Beta-Carotene and Dementia
Beta-carotene has received some mixed press over the years. Lots of hoopla over one little vitamin, Dr. Fuhrman explains:
Years ago, high doses of betacarotene were shown to increase the risk for cancer and death in smokers. In the last few months, beta-carotene has gotten more bad news. Six years after a study was halted early because a risky association between high-dose beta-carotene supplementation and heart disease and cancer was detected, follow-ups showed that for women, the bad effects lingered. The participants took 30 milligrams per day of beta-carotene plus extra vitamin A.And today, there’s some good news. Ed Edelson HealthDay News reports that beta-carotene may protect us against dementia. Take a look:
Researchers found that the increased risk of heart disease and cancer disappeared when the men in the study stopped taking the beta-carotene supplements, but the risk for women continued. Before the study was halted, the participants who took the supplement had a 28 percent greater incidence of lung cancer and 17 percent more deaths from all causes compared with those who didn’t take the beta-carotene. In the follow-up, women were 30 percent more likely to develop lung cancer, 40 percent more likely to die of heart disease, and 30 percent more likely to die of all other causes.
This lingering increased risk for women may be because beta-carotene and vitamin E are both fat-soluble, allowing any excess to accumulate in fat-cell membranes. This could explain the adverse effects of beta-carotene in women, who have more body fat than men. Vitamin C is water-soluble, and any excess leaves the body via urine.
Taking supplements of the antioxidant beta carotene for a long time -- 15 years or more -- appears to lessen the decline in thinking ability that comes with Alzheimer's disease, a study finds…Now, if you’re curious about veggie sources of beta-carotene, here’s a list from Dr. Fuhrman. Check it out:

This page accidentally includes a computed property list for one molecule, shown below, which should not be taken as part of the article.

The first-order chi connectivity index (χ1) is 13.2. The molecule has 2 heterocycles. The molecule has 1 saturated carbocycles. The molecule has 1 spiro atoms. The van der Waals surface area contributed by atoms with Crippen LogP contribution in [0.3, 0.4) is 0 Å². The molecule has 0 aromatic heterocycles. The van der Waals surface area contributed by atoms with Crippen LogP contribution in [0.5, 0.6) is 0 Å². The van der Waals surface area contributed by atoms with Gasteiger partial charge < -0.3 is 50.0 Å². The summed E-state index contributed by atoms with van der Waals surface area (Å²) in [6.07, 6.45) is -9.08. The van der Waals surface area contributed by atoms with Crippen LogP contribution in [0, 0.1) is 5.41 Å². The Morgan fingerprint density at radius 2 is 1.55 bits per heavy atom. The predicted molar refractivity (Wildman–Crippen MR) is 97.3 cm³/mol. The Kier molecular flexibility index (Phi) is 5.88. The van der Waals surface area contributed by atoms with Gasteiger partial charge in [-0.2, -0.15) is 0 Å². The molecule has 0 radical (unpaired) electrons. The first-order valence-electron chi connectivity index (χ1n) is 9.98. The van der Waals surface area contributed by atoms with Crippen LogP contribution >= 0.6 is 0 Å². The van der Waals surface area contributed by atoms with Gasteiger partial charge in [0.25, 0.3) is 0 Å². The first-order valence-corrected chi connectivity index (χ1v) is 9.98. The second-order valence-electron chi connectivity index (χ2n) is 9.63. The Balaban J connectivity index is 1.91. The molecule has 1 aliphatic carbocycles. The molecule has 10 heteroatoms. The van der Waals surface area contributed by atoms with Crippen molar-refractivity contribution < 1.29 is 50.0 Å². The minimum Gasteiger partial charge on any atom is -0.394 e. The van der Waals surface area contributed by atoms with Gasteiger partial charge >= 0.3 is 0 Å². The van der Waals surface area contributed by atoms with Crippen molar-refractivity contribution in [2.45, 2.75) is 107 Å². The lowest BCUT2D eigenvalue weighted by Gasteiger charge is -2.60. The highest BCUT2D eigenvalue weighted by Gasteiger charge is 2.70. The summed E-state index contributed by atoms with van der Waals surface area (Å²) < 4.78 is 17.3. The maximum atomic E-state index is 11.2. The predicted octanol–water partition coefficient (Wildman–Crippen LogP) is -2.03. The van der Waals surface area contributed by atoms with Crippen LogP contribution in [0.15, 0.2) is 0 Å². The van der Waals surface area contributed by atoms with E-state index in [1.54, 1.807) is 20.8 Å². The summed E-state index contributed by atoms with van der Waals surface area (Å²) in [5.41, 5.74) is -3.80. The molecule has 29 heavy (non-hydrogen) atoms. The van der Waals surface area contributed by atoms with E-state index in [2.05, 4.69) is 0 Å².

…The idea that antioxidants such as beta carotene can help protect against Alzheimer's disease is not new. But the idea remains controversial, because a number of studies have not produced positive results. This latest trial, which started as the Physicians Health Study II, stretches back to 1982…
…The idea that long-term use of the supplements is necessary "is certainly plausible, given that the neuropathologic changes underlying clinically significant impairment appear to take years, if not decades," Dr. Kristine Yaffe, professor of psychiatry, neurology, epidemiology and biostatistics at the University of California wrote. But evidence for that concept would be difficult to obtain, since it would require trials lasting 25 to 30 years, she said.
Dark leafy greens (spinach, kale, collard greens, turnip greens, mustard greens, beet greens, broccoli, and asparagus); deep orange fruits (apricots, cantaloupe, mango, and papaya); deep orange vegetables (squash, carrots, sweet potatoes, and pumpkin).You can’t beat a nice ripe cantaloupe—so good!
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